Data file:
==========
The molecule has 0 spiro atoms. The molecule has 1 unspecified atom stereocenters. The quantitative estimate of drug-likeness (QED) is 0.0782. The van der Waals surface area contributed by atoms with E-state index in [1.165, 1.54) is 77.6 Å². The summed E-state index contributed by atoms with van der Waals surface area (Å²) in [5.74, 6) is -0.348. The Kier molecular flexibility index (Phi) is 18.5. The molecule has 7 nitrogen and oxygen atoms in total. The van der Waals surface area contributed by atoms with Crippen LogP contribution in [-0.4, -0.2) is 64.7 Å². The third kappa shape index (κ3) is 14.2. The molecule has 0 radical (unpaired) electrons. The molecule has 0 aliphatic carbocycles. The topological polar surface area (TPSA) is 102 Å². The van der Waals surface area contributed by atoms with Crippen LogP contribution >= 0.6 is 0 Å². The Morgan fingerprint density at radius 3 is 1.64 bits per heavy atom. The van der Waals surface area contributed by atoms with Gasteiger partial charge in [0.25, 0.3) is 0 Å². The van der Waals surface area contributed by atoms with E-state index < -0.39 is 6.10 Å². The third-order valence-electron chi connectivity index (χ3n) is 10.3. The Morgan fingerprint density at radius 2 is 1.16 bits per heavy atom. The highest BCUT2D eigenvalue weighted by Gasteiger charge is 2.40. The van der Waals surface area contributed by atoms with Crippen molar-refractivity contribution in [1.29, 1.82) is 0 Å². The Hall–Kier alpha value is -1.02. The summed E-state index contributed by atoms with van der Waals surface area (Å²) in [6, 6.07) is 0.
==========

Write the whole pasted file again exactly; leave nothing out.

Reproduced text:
The molecule has 0 spiro atoms. The molecule has 1 unspecified atom stereocenters. The quantitative estimate of drug-likeness (QED) is 0.0782. The van der Waals surface area contributed by atoms with E-state index in [1.165, 1.54) is 77.6 Å². The summed E-state index contributed by atoms with van der Waals surface area (Å²) in [5.74, 6) is -0.348. The Kier molecular flexibility index (Phi) is 18.5. The molecule has 7 nitrogen and oxygen atoms in total. The van der Waals surface area contributed by atoms with Crippen LogP contribution in [-0.4, -0.2) is 64.7 Å². The third kappa shape index (κ3) is 14.2. The molecule has 0 radical (unpaired) electrons. The molecule has 0 aliphatic carbocycles. The topological polar surface area (TPSA) is 102 Å². The van der Waals surface area contributed by atoms with Crippen LogP contribution >= 0.6 is 0 Å². The Morgan fingerprint density at radius 3 is 1.64 bits per heavy atom. The van der Waals surface area contributed by atoms with Gasteiger partial charge in [0.25, 0.3) is 0 Å². The van der Waals surface area contributed by atoms with E-state index < -0.39 is 6.10 Å². The third-order valence-electron chi connectivity index (χ3n) is 10.3. The Morgan fingerprint density at radius 2 is 1.16 bits per heavy atom. The highest BCUT2D eigenvalue weighted by Gasteiger charge is 2.40. The van der Waals surface area contributed by atoms with Crippen molar-refractivity contribution in [1.29, 1.82) is 0 Å². The Hall–Kier alpha value is -1.02. The summed E-state index contributed by atoms with van der Waals surface area (Å²) in [6, 6.07) is 0.